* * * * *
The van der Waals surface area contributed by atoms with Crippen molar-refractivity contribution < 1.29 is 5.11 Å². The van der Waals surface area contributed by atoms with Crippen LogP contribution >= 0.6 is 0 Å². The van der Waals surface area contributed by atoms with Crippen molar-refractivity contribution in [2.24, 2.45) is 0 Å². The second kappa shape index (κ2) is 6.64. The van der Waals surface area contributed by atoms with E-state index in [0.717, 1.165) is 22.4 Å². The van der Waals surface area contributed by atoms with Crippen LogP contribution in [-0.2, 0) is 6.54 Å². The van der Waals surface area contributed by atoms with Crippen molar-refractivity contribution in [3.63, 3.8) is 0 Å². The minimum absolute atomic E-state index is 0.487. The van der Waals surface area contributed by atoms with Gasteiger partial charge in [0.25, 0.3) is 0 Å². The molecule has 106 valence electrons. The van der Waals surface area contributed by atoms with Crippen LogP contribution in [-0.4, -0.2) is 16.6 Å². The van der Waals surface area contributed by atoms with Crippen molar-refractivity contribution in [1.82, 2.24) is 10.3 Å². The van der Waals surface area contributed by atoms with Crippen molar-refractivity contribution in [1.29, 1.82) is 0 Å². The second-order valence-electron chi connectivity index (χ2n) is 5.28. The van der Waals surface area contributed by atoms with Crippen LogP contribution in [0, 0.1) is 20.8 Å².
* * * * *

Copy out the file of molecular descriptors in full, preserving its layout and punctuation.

The van der Waals surface area contributed by atoms with Crippen molar-refractivity contribution < 1.29 is 5.11 Å². The van der Waals surface area contributed by atoms with Crippen LogP contribution >= 0.6 is 0 Å². The van der Waals surface area contributed by atoms with Crippen molar-refractivity contribution in [2.24, 2.45) is 0 Å². The second kappa shape index (κ2) is 6.64. The van der Waals surface area contributed by atoms with E-state index in [0.717, 1.165) is 22.4 Å². The van der Waals surface area contributed by atoms with Crippen LogP contribution in [-0.2, 0) is 6.54 Å². The van der Waals surface area contributed by atoms with Crippen molar-refractivity contribution in [3.63, 3.8) is 0 Å². The minimum absolute atomic E-state index is 0.487. The van der Waals surface area contributed by atoms with Gasteiger partial charge in [0.25, 0.3) is 0 Å². The molecule has 106 valence electrons. The van der Waals surface area contributed by atoms with Crippen LogP contribution in [-0.4, -0.2) is 16.6 Å². The van der Waals surface area contributed by atoms with Crippen molar-refractivity contribution in [1.82, 2.24) is 10.3 Å². The van der Waals surface area contributed by atoms with Crippen molar-refractivity contribution in [1.29, 1.82) is 0 Å². The second-order valence-electron chi connectivity index (χ2n) is 5.28. The van der Waals surface area contributed by atoms with Crippen LogP contribution in [0, 0.1) is 20.8 Å².